Wilderness Workshop, a nonprofit in Carbondale that is opposed to developing the Thompson Divide, cites wildlife habitat and economic benefits as a major concern. But as Wilderness Workshop helped build a public outreach initiative to protect the area, many mountain bikers and backcountry skiers began to venture deeper into the area for the first time. Although some had a recreational retreat they cherished for years, the debate over drilling began to place those individual spots within the surrounding landscape, offering its own brand of outdoor opportunities. "The Thompson Divide provides a different experience than that hyper-scenic, popular Maroon Bells type wilderness," commented Will Roush of Wilderness Workshop. "That's what's great about it from a recreational standpoint; there aren't a lot of established routes or hikes. Every time you go out there, it's a bit of an adventure."
At the same time, individuals who supported protecting the divide for various reasons ranging from dirt biking and cross country skiing to cattle ranching and hunting, began to realize the collective assets it was providing to the community, though it'd long been disguised by it's eclectic mix of uses. Zane Kessler is the current director of the Thompson Divide Coalition, which organizes a diverse group of stakeholders who depend on the area. He believes that opposition to drilling has brought the community together more than driven it apart. "The core of our strength on this issue is that we really are a coalition of strange bedfellows. Whether you're a Republican or a Democrat, mountain biker or rancher, there are a lot of unusual alliances that have been built around the core of protecting this landscape."
Considering that oil and gas issues often sparks heated debates, the community has shown a rare amount of solidarity for the Thompson Divide. At a recent town meeting in Carbondale, the only two people to speak out in favor of developing the Thompson Divide were Eric Sanford, an employee of the Houston-based gas company SG Interests which holds many of the leases in the area, and his counterpart at the Ursa Resources Group. The coalition has offered $2.5 million to buy the leases from SG and Ursa, but the industry has not yet agreed to a deal. To date, over 4,500 individuals have come out in support of the Coalition's plan, and according to Kessler, the group has also received support "from every affected municipality and county in the area, as well as hundreds of businesses, and Governor Hickenlooper." Recently, US Senator Michael Bennet introduced a bill that would help facilitate the buyout and provide permanent protection for the area.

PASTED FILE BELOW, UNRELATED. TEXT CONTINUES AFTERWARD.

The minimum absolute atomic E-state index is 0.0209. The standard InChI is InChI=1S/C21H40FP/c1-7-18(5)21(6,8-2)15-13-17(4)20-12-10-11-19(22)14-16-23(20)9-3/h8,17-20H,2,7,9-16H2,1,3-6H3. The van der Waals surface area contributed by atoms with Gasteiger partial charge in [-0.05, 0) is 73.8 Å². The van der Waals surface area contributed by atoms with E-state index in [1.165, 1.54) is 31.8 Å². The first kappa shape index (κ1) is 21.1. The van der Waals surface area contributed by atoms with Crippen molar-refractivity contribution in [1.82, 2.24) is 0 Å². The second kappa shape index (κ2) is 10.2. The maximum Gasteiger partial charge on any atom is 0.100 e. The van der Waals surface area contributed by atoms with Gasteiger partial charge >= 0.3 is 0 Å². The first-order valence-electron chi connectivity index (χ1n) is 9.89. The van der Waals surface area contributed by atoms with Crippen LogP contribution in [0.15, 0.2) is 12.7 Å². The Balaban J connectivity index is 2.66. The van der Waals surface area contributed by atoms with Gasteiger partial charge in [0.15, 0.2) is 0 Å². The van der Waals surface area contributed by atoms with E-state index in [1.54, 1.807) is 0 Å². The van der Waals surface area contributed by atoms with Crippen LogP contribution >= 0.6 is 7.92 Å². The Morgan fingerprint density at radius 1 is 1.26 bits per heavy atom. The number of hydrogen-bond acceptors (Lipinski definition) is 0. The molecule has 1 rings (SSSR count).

For Lea Linse, the debate has been a political awakening, which led her to form a Thompson Divide Action Club at her high school last fall. "I think it's important for students to be involved," she said, explaining her passion for the issue. "This is the world we're growing up into. This is the world where we're going to live. We need to have a voice in how we want it to be."
For others, it has offered a chance to enjoy forgotten parts of our National Forest. "Thompson Divide is pretty much in my backyard, so you can call me a NIMBY," Judy Fox-Perry said. "But it's in all our backyards," a fact that many recreationalists have come to appreciate through the debate.
Above all, it's raised the question for many locals whether or not all gas reserves in the state are worth drilling. "We have a unique opportunity as a public to identify what areas are appropriate and what areas are inappropriate to develop," Kessler commented. With the vast majority of gas-rich public lands in Colorado leased and already slated for development, it's more urgent than ever that these assessments are made and community voices are heard before more of our forgotten wilderness areas disappear.
This blog is part of a series covering large landscape conservation efforts in the Rocky Mountains for the Colorado College State of the Rockies Project. For more information on the project or on the Thompson Divide, please visit www.RockiesExpeditions.org.